She sounded angry, accusing. Ion let the phone drop and walked over to the laboratory table. The no-head, the mean one, was doing the talking. Whichever head was talking tended to be bigger. It was as if the silent head corresponded to some part of Ion which was father away…drifting towards some parallel universe. I ran the paradox. It had to come out both ways. It was dangerous to be restarting it without a vacuum in the chamber. The no-head bent down, peering into the cracked phase-mirror.
He was still talking to me. Actually it feels…marvelous. I could feel myself going mad, as surely as cloth tearing. I seized the phone to speak to her. There was a crash behind me. I whirled around. The time-tunnel was billowing smoke and the phase-mirrors had smashed into pieces. A tangle of twenty or a hundred thin necks writhed out of his open collar, and on the end of each tentacle-like neck rode a tiny grimacing head, and every little head was screaming at me in a terrible tiny voice….
He dispersed completely after that. Klara forged his signature on the letter. The wart-like little heads. Some look like me, and some look like him. I still have the specs for the time-tunnel. Mixed states happen all the time. Say someone asks you whether or not you want to kill yourself. But answering the question is like being born.
You have to stick out a yes-head or a no-head to answer. And the other one has to get shaved off. It could be any question. Do you like milk? Who are you going to vote for? Are you happy? In a way, mixed states are nice. Not naming things, and not forcing them to be this way or that, but just…letting them go. My original face. A mixed state. Out there, in the wind, one needs not choose this bank or that. My family and I lived in Heidelberg from to I was there on a two-year grant from the Alexander von Humboldt Foundation. The grant came through just as I was losing my first teaching job in Geneseo a.
Wankato, a. My formal duties in Heidelberg were zero: I was given a soundproofed office and a typewriter. The second diagram for this story seems to suggest an interesting new result: that a time-reversing mirror would have to spatially mirror-reverse objects as well. The seed for this story was a drawing I made for my cheerfully horrified children of a Santa Claus with a thousand heads, answering phone-calls from every boy and girl in the world at once.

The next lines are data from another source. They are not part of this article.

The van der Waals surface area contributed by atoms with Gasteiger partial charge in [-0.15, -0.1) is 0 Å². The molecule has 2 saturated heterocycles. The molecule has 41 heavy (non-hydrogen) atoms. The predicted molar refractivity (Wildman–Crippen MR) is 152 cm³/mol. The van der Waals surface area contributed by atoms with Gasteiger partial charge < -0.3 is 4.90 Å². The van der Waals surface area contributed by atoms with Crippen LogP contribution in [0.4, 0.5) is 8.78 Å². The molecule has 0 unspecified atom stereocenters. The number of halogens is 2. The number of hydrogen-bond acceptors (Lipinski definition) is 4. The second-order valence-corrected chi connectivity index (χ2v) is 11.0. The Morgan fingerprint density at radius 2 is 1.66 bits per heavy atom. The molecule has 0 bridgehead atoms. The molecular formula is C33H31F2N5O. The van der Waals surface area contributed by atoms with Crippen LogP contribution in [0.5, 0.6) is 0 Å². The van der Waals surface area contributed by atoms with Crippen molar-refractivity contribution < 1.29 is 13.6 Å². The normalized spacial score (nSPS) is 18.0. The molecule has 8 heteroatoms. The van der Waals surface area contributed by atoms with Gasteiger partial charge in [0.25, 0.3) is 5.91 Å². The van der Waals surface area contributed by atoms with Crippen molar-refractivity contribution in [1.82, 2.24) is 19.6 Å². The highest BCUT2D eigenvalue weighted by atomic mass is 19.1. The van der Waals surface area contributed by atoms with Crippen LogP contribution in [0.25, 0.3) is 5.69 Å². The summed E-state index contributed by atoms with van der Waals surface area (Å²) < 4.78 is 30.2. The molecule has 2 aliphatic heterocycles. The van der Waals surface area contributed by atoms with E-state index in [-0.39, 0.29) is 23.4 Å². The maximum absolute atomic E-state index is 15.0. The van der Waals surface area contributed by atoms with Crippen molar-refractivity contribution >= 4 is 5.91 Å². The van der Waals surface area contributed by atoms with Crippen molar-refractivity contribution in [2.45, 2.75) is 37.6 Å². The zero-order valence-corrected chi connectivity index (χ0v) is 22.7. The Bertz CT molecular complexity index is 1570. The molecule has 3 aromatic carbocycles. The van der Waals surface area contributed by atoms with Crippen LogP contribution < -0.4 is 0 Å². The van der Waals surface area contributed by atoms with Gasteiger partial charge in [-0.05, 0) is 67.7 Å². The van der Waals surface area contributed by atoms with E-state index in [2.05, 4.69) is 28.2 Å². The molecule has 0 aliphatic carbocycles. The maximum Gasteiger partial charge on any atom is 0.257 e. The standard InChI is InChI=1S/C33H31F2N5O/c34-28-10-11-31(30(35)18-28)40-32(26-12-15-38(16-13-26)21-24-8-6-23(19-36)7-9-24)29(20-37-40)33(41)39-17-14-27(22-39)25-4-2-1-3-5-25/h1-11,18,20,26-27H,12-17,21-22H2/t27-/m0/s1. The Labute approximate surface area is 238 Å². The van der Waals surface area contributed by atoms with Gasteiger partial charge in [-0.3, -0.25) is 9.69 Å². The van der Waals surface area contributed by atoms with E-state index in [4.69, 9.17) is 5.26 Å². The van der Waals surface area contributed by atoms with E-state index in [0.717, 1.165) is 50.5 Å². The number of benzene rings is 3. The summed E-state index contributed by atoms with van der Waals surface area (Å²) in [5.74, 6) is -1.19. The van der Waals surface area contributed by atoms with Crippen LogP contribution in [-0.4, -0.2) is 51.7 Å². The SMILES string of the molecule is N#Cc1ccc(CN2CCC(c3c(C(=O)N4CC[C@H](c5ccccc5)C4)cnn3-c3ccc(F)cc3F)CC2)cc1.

She was big.
Fine big legs and white feathers glued all over her head. I had to have a piece of that. She brought me another bowl of slop and I gave her a thousand credit note. She dimpled and sat down across from me. Charlie and I had only been out of the Regulator for a month, but I was back up to keys already. I had an exoskeleton with gold chasing and rubies at the joints.
Those white feathers on the bare scalp were a perfect touch. She signaled the other waitress to cover for her. She rested her big breasts on her folded arms and leaned across the table. Soliton flange? She cooed sympathetically, and I decided to whip a little more out of it. It was a week before the landlord happened to open up our apartment. You had to go out to get food. They had stores.
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She made an O of her bright yellow lips, flexing her juicy tongue. I looked at the room around us. You could eat for free at home, but people still liked to come out. They had some noise they called music, and things to look at glued to the walls. A car-wheel, a 2-D TV set, a formica table-top…and animals, lots of stuffed animals. Pollution had cut the gene pools that far and a domino effect was setting in. Suddenly everyone wanted a stuffed animal to remind them of our glorious heritage. The whole last generation of animals ended up on mantelpieces and barroom walls.
I used to spend a lot of time here back then. The menu they had! Have you ever even seen meat, baby? She smiled and shook her head. The statute of limitations had run out, but still …. I was just getting by, back then, living off computer fraud. It was easy…so easy I sometimes suspected the Feds had a special slot on the payroll for computer con-men.
I figured I fell somewhere between wino and social worker. The night I met Charlie I was just sitting there looking at the beautiful golden skin of a roast chicken. Suddenly my table flipped over and the dishes went flying. Lying on the floor in front of me was the fattest…hell, he was obese. It was hard, really, to even tell where his head was.